Presidential Candidate Pushes for Government to Pay for Hair Restoration Treatments
South Korea’s Presidential hopeful, Lee Jae-myung is looking to win the hearts and minds of the voters, especially those suffering from hair loss for both men and women. The South Korean Presidential candidate shared in a news conference, that the national healthcare insurance program should pay for hair loss treatments. He even pleaded his case on his Facebook page, encouraging his constituents to share their grievances about their hair loss.
“Please, let us know what has been inconvenient for you over hair-loss treatments and what must be reflected in policies,” Lee wrote on Facebook. “I’ll present a perfect policy on hair-loss treatment.”
And, although an early study found only 14% of Korean men experience male pattern baldness, and only 11% of Korean women suffer from female hair loss, Lee’s proposal for government assistance to pay for hair restoration treatments struck a chord with the public—especially online.
The social media posts made online included, “Jae-myung. I love you. I’ll implant you in the Blue House” and “Your Excellency, Mr. President! You’re giving new hope to bald people for the first time in Korea.” It makes sense why people are reacting so passionately, since South Korea is known for its innovation in cosmetic beauty. Even having its own category in the industry as “K-Beauty.”
So, let’s explore the different ways to treat male and female pattern baldness that the South Korean government may start to pay out in the future. But first, what causes hair loss for men and women?
What Treatments are there for Hair Loss?
There are different ways to treat hair loss, from oral medications to a hair transplant procedure. Most of these treatments are not covered by insurance in the US. Selecting which treatment to go with will depend on the amount of hair loss, the reason for the hair loss, and the patient’s ultimate vision of the final outcome.
The most popular hair loss treatments that could potentially be covered by the South Korean Jae-myung’s plan include:
Finasteride, an oral medication to treat male patterned baldness since 1991, was listed as the 86th most prescribed medication in the United States in 2019— that’s more than 8 million prescriptions. The cost of this medication can range from $20 – $80 per month. Assuming that the medication will be prescribed as widely in South Korea, it will require a significant amount of funding to offer free finasteride to patients.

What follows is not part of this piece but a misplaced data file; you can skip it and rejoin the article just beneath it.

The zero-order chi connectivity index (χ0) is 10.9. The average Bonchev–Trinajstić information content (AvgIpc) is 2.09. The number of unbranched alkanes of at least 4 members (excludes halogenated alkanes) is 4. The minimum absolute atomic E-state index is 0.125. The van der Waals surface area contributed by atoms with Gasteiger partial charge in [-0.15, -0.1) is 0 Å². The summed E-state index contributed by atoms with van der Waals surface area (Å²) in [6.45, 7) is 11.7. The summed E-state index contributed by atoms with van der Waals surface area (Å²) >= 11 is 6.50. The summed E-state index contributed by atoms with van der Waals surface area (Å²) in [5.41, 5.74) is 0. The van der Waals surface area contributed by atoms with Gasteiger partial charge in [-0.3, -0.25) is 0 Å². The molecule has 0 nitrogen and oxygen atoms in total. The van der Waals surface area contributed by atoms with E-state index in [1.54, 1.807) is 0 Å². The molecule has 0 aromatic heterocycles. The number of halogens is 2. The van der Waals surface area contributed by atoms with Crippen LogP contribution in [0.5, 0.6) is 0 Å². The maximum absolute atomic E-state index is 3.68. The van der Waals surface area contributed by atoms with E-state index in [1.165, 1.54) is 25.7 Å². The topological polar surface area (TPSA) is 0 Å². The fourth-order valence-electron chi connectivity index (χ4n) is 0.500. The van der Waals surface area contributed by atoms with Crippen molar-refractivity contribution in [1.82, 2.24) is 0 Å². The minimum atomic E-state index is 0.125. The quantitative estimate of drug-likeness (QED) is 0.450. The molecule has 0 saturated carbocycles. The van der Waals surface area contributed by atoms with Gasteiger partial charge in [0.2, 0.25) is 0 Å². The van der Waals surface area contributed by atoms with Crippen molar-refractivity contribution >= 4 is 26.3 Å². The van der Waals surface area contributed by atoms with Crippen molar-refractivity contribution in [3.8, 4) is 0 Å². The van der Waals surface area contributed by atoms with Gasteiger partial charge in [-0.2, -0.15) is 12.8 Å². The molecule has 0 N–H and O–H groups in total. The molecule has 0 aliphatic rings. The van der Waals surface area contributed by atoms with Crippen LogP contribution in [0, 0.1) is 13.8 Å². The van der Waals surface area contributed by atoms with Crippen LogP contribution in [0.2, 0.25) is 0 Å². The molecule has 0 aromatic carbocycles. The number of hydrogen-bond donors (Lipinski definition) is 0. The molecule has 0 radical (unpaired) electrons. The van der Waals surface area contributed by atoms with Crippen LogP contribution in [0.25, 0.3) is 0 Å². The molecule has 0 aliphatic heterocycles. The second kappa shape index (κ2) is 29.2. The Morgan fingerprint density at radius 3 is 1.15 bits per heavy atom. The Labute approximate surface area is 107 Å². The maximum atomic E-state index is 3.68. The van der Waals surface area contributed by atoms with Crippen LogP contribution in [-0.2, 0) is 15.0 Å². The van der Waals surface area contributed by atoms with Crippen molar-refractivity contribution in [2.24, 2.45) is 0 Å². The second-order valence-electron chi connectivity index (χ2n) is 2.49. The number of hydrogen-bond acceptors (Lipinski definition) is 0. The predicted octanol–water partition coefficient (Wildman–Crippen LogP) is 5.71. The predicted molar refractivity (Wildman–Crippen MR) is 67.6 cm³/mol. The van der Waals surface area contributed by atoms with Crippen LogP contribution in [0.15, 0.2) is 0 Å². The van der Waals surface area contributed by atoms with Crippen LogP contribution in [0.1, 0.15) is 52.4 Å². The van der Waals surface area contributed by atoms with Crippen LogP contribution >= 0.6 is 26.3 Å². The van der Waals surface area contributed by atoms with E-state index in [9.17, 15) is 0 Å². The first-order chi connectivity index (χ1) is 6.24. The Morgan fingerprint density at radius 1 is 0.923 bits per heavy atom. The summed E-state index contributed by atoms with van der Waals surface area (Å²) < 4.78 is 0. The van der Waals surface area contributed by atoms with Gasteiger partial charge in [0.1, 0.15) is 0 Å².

A topical treatment sold under the popular brand name Rogaine and is available in a foam or liquid spray. Minoxidil works through the shortening the resting phase (telogen) of the hair growth cycle, allowing the active growth phase (anagen) to be longer. And like Finasteride, Minoxidil will only work if it’s being used on a regular basis. The medication is available over the counter without a physician prescription and is widely used in the United States. The cost of it is around $10-40 per month supply. We assume this hair loss treatment could also be offered in South Korea potentially.
A hair transplant is the most effective and comprehensive method to treat hair loss. The results are long-lasting and is designed for hair to grow naturally. A hair transplant surgery involves taking hair follicles from a donor section of the scalp, usually taken from the back and sides of the head, where it’s less prone to hair loss. There are two methods of transplanting hair Follicular Unit Transplant (FUT) or Follicular Unit Extraction (FUE).
Who knows what the future holds for the South Korean Presidential candidate, Lee Jae-myung, but we fully support his proposal to add hair loss treatments to their national healthcare program. We have seen first-hand with our patients the positive impact an effective hair loss treatment can have on a person’s life. So, we hope this conversation of providing more attainable access for hair restoration options continues to develop across the globe and here in the states.
However, hair restoration requires an expert team and medical facility to perform this type of procedure, a hefty cost to the healthcare system if it’s provided to everyone. In general, over 60% of male population over the age of 50 require some sort of hair restoration. And due to the higher cost of a hair transplant, only a small portion of the population can afford it.
Nevertheless, we assume the number of patients who get a hair restoration procedure will exponentially go up if it’s offered to all at no cost.
And so, the bigger question that is left to ask is South Korea ready for this surge of patients who will rush to take advantage of the free treatment to get their full head of hair back?